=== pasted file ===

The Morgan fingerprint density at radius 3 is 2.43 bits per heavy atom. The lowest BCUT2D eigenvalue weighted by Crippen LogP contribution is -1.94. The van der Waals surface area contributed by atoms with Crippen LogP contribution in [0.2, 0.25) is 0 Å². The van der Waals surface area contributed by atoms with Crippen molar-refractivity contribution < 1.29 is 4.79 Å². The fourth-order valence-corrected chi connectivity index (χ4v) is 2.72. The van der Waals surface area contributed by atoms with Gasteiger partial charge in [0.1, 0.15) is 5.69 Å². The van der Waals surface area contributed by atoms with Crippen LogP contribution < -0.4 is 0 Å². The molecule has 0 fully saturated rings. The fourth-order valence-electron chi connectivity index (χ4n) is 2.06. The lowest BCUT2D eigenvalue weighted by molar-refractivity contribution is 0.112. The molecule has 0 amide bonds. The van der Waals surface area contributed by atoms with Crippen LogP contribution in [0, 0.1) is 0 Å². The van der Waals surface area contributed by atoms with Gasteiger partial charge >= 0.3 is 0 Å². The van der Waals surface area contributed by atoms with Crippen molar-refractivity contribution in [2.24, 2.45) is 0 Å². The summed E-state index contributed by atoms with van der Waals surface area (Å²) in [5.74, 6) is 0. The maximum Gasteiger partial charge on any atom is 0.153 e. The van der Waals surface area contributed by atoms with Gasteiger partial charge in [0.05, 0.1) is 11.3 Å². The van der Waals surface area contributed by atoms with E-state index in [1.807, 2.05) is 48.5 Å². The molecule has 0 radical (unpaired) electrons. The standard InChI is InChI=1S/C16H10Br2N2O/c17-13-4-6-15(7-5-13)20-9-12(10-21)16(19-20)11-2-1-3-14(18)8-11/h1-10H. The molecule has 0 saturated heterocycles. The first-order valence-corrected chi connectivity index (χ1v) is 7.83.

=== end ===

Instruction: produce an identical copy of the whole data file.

The Morgan fingerprint density at radius 3 is 2.43 bits per heavy atom. The lowest BCUT2D eigenvalue weighted by Crippen LogP contribution is -1.94. The van der Waals surface area contributed by atoms with Crippen LogP contribution in [0.2, 0.25) is 0 Å². The van der Waals surface area contributed by atoms with Crippen molar-refractivity contribution < 1.29 is 4.79 Å². The fourth-order valence-corrected chi connectivity index (χ4v) is 2.72. The van der Waals surface area contributed by atoms with Gasteiger partial charge in [0.1, 0.15) is 5.69 Å². The van der Waals surface area contributed by atoms with Crippen LogP contribution < -0.4 is 0 Å². The molecule has 0 fully saturated rings. The fourth-order valence-electron chi connectivity index (χ4n) is 2.06. The lowest BCUT2D eigenvalue weighted by molar-refractivity contribution is 0.112. The molecule has 0 amide bonds. The van der Waals surface area contributed by atoms with Crippen LogP contribution in [0, 0.1) is 0 Å². The van der Waals surface area contributed by atoms with Gasteiger partial charge >= 0.3 is 0 Å². The van der Waals surface area contributed by atoms with Crippen molar-refractivity contribution in [2.24, 2.45) is 0 Å². The summed E-state index contributed by atoms with van der Waals surface area (Å²) in [5.74, 6) is 0. The maximum Gasteiger partial charge on any atom is 0.153 e. The van der Waals surface area contributed by atoms with Gasteiger partial charge in [0.05, 0.1) is 11.3 Å². The van der Waals surface area contributed by atoms with E-state index in [1.807, 2.05) is 48.5 Å². The molecule has 0 radical (unpaired) electrons. The standard InChI is InChI=1S/C16H10Br2N2O/c17-13-4-6-15(7-5-13)20-9-12(10-21)16(19-20)11-2-1-3-14(18)8-11/h1-10H. The molecule has 0 saturated heterocycles. The first-order valence-corrected chi connectivity index (χ1v) is 7.83.